The topic wasn’t necessarily broached because of the former UFC two-division champion’s presence on the roster despite going winless since 2010 – although that, too, is an issue exacerbated by his loss Saturday night to Clay Guida, which extended Penn’s losing streak to a record seven fights in a row.
Rather, it was about the propriety or lack thereof involved in allowing a fighter accused of domestic abuse allegations, and as the subject of a police investigation, to proceed with a scheduled fight as if nothing was going on. To that end, UFC vice president of international and content David Shaw said allowing Penn to compete as planned was a matter of being innocent until proven guilty.
“I think until there’s some sort of conclusion reached on that situation, and there’s information that comes to the forefront, I think that he’ll continue to have a plan to fight,” Shaw said during the UFC 237 post-fight news conference at Jeunesse Arena.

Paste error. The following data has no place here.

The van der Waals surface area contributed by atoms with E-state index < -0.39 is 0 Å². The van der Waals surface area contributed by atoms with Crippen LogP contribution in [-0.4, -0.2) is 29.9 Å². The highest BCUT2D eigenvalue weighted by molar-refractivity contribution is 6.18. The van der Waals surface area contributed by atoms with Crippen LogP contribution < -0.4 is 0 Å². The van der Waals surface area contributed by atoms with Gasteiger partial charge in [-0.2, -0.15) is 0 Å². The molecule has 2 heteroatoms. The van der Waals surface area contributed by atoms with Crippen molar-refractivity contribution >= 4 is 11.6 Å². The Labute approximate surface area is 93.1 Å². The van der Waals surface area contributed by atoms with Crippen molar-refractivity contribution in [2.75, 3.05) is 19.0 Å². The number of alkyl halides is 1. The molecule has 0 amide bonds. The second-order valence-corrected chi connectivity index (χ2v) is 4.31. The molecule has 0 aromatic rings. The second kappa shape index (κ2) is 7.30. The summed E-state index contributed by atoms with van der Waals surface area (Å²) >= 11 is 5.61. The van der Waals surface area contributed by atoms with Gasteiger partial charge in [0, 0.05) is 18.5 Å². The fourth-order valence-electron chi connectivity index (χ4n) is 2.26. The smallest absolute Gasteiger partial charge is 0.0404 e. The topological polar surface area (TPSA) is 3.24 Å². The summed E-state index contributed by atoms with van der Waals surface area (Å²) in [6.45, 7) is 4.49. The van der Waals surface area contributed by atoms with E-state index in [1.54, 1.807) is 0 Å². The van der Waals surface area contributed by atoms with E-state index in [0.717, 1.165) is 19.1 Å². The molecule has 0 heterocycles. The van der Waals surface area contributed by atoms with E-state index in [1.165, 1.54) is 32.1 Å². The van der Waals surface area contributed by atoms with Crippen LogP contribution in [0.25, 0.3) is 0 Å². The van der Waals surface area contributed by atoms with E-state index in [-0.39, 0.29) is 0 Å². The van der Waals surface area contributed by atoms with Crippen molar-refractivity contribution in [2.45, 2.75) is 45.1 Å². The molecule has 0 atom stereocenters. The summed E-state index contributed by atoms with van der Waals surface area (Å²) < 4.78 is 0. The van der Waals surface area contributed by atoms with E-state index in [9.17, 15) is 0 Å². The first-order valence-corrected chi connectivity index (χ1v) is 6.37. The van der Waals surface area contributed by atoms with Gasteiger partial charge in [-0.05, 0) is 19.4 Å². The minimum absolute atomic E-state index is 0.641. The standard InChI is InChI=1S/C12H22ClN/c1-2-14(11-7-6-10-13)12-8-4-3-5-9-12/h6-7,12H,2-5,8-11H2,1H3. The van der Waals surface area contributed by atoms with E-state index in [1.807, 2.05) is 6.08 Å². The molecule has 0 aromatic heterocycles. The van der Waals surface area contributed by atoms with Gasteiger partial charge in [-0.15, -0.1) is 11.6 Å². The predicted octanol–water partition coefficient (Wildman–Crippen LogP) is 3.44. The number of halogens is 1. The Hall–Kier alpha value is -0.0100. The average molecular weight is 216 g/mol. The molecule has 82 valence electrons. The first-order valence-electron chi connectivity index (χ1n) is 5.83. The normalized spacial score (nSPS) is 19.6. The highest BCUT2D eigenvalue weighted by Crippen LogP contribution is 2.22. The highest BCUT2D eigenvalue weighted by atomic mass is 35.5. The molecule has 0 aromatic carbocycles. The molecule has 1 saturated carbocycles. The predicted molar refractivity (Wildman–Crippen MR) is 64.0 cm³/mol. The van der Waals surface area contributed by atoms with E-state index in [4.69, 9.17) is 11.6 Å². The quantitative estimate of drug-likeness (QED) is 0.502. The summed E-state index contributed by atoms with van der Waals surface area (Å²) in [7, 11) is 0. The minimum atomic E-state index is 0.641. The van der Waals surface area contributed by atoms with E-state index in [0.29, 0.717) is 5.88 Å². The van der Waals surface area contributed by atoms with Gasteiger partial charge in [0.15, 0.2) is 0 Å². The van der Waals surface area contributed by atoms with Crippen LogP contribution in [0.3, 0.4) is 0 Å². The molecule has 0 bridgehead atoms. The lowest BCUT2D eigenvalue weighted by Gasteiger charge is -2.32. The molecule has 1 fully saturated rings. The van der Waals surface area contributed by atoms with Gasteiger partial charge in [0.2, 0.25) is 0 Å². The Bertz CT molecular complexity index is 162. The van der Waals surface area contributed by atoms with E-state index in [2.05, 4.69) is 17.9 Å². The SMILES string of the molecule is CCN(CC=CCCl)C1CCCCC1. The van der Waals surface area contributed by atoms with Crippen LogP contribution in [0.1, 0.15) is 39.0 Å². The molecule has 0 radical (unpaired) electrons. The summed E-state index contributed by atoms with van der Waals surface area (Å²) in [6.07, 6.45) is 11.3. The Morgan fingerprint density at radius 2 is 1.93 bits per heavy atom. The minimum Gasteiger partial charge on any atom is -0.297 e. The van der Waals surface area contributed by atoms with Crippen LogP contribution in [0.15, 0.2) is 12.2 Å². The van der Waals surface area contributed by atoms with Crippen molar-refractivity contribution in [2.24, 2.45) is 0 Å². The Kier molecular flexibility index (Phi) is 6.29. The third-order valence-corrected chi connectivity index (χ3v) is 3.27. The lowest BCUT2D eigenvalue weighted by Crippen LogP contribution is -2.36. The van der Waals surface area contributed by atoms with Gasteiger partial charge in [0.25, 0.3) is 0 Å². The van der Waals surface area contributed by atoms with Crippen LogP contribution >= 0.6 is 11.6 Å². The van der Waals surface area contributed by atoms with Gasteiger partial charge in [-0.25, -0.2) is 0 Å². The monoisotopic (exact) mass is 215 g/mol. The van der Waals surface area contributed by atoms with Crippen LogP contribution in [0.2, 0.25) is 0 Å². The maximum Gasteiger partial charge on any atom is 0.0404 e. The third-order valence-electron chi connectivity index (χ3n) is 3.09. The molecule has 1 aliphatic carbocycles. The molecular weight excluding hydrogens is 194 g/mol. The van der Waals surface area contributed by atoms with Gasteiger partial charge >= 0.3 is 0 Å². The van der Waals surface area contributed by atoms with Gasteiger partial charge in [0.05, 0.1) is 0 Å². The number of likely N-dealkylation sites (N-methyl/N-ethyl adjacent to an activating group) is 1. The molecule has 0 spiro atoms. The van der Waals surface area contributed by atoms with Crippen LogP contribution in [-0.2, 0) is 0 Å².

Whether Penn will insist on continuing to fight after dropping to 1-9-1 in his past 11 and dipping below .500 in his UFC tenure is something entirely different.
“Now, I’m not sure having lost this fight, not having won one since 2010, that’s a pretty big skid,” Shaw said. “I’m not sure what he wants to do with his career. It’s something that next week we’ll try to figure out what the next step is, but at this point I don’t really know what that means.”
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Source: USA Today – MMA Junkie
Read the full article here: UFC exec David Shaw answers why B.J. Penn was allowed to fight at UFC 237